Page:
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University of Southern California
University of Southern California
USC Chan Division of Occupational Science and Occupational Therapy
USC Chan Division of Occupational Science and Occupational Therapy
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Working with Real Clients (not actors)

Lamoni


by Lamoni

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During your time in the Master’s Program and in the Adult Rehabilitation immersion, specifically, you will have several opportunities to work with actors that will serve as your client. This allows you to practice the techniques that your instructors and textbooks have been talking about. It is pretty nerve wrecking in the beginning because you do not want to “mess up.” But this is technically what they are there for. If you do it incorrectly the first, second, third time, it is okay. Each time that you practice, you get closer to using the correct form or using the correct language. The great thing is that the actors give you feedback too! You do not have to wait until your professor comes over. The actors will let you know if your directions were not clear or if your position was awkward and what you should try next time.

While it is great practice to have those actors as clients, it definitely does not compare to working with actual clients. During my Level I fieldwork at a hospital, I was presented with new challenges that I had not thought about. Clients would ask questions that I did not have the answers to, they would get off track and sometimes it was difficult to redirect them, and there were times when they said things that were a cause for worry. However, my clinical instructor was always right there to guide those situations. For the most part, I was observing and taking mental notes.

Due to COVID-19, the structure of the program has changed. Instead of doing my first Level II fieldwork during the summer, I will not be starting until the spring. That means that I went a couple of months without seeing a client (whether real or an actor). I was feeling rusty. However, I have had the perfect opportunity to work in the middle ground during this semester! My elective, Enhancing Motor Control for Occupations, has in-person sessions and involves volunteer clients!

We began this course by discussing what we would cover and how everything would be laid out. The purpose of the course is to provide an in depth understanding of “principles and methods for remediation of motor control problems following upper motor neuron lesions” (OT574 Syllabus, 2020). The perspective of the course is to examine the ways that occupations are impacted for adults with hemiplegia. Our first two classes covered pelvic and trunk assessment, scapular assessment, and shoulder alignment. We had practiced facilitations and mobilizations on our assigned partners which were other students in the class but because everyone had normal strength and movement (and none of us were trained actors), it felt rather… easy? It took some time to get the proper form but other than that, the client (ourselves) was simple.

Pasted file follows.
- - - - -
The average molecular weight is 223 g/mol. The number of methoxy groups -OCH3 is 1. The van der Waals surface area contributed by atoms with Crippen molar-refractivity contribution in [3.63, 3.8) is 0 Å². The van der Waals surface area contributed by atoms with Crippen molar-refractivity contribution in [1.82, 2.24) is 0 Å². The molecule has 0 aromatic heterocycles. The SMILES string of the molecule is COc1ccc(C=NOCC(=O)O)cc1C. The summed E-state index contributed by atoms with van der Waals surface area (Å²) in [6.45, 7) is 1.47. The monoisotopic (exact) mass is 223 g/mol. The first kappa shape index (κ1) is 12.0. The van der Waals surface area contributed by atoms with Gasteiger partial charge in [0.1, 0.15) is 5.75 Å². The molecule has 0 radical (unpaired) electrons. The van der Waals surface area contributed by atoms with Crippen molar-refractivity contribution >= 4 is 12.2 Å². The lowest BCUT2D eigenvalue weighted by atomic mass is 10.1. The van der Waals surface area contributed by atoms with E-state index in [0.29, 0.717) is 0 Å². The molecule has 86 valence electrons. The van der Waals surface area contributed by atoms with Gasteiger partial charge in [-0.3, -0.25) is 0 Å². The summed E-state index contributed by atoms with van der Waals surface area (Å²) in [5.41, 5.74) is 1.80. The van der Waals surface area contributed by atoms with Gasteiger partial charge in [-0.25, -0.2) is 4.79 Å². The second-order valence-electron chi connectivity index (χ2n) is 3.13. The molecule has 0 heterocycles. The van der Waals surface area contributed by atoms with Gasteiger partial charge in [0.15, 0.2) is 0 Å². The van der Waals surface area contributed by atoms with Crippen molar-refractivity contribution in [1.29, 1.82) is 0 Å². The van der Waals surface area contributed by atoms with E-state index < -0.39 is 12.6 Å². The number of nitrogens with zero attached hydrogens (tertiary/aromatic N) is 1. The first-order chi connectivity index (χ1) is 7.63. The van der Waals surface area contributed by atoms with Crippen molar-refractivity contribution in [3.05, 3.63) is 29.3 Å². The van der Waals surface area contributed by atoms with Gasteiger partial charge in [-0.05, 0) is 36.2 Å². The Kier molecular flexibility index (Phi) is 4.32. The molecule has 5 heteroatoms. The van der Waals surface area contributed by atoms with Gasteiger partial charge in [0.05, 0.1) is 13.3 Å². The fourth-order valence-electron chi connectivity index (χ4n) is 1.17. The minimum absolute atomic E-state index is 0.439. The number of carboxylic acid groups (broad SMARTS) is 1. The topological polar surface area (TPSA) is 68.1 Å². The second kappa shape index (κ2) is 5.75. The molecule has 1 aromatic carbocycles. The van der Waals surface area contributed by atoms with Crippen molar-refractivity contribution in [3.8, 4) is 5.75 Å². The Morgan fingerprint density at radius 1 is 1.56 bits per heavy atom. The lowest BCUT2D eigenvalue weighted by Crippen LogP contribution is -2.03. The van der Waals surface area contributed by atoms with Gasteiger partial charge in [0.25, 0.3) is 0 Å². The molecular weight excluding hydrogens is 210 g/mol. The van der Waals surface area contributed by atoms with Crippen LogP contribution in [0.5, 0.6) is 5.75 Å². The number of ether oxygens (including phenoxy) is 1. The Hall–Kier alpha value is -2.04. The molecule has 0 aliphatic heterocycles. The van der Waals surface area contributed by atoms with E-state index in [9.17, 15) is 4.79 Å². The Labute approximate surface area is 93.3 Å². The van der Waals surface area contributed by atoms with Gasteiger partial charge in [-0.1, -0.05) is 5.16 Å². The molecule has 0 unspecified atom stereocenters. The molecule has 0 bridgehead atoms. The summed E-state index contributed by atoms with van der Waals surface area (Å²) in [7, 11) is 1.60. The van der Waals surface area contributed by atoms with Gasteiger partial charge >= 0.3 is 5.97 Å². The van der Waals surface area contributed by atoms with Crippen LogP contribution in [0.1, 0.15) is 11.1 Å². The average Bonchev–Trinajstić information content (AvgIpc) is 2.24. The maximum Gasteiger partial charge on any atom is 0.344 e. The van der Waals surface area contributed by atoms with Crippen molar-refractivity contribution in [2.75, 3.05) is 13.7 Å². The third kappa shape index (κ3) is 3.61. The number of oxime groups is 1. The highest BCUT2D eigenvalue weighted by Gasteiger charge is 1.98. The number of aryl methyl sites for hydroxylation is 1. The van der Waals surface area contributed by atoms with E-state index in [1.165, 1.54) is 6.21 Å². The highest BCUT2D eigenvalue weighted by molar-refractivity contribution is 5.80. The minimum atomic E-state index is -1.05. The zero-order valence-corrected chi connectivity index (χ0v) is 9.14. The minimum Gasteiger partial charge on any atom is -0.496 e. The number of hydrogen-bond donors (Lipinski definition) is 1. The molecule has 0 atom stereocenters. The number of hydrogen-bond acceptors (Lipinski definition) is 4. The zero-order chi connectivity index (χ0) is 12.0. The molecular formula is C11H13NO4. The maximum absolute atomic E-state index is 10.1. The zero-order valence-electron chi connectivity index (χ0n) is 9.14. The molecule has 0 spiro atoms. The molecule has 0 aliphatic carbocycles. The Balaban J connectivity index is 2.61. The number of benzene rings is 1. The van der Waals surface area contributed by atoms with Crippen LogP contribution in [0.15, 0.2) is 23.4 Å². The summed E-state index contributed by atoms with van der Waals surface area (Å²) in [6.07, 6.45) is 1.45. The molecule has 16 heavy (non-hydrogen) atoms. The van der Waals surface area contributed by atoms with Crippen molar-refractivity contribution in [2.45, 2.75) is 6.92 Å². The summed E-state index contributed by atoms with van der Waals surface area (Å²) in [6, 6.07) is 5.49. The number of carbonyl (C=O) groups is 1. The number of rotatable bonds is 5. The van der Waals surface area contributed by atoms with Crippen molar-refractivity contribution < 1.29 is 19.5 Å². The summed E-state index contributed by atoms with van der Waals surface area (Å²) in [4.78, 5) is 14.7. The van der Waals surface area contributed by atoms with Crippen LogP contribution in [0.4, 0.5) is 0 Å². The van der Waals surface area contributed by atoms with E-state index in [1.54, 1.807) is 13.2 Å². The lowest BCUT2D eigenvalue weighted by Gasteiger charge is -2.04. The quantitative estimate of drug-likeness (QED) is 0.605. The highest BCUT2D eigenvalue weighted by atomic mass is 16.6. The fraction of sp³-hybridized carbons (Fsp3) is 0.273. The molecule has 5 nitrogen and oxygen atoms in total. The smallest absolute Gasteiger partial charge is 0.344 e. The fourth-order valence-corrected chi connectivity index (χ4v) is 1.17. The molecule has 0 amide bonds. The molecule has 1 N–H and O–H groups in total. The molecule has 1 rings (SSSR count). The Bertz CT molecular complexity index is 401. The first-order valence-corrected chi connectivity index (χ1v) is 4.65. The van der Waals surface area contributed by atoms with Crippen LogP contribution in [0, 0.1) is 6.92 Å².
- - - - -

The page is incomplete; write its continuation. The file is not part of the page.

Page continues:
After those first two classes, our volunteer clients arrived! The client that I was assigned to had a much different presentation than my classmate. While my partner is 5’6 and no more than 130 pounds, my client, Chuy, was 6’1 and over 300 pounds. He had a stroke a couple of years ago and presented with left side hemiplegia that caused weakness in his arm and flexion in his hand. He wanted to be able to tie his shoes and zip up his jacket independently. He had very functional goals and it was time to help him achieve them! Our interventions were completed through both in-person and Telehealth sessions. Every week, we had an entire two hours to work with our clients. Afterwards was the lecture portion by our instructor Remy Chu.

Image of motor control class posing with their volunteer client

Group photo of my team and Chuy! (Left to right: Elizabeth Goodman, Sydney Bast, Emeli Castillo, Daphne Carcedo Cravens, Brianna Hernandez, and Lamoni Lucas)

The last session with clients ended this week; we wrote discharge notes and gave them home exercise plans. Spending time with clients in this environment was an amazing opportunity. Everything we learned in lecture was being applied on the spot. And none of the clients had to pretend that they had weakness or impaired sensation or limited range of motion because it was actually the case. Therefore, by the end of our time with them, we were able to see real progress! We started and ended our time with clients by recording their movement and the how they performed their goal. We were able to compare them at discharge to how they were at baseline. In our last session which was through Telehealth, Chuy independently tied his shoes and with a big smile, asked “did you see that?!” It was such a rewarding feeling! I almost shed a tear. That feeling is not something that actors can provide. When working with clients, I am constantly reminded of why I chose this field.

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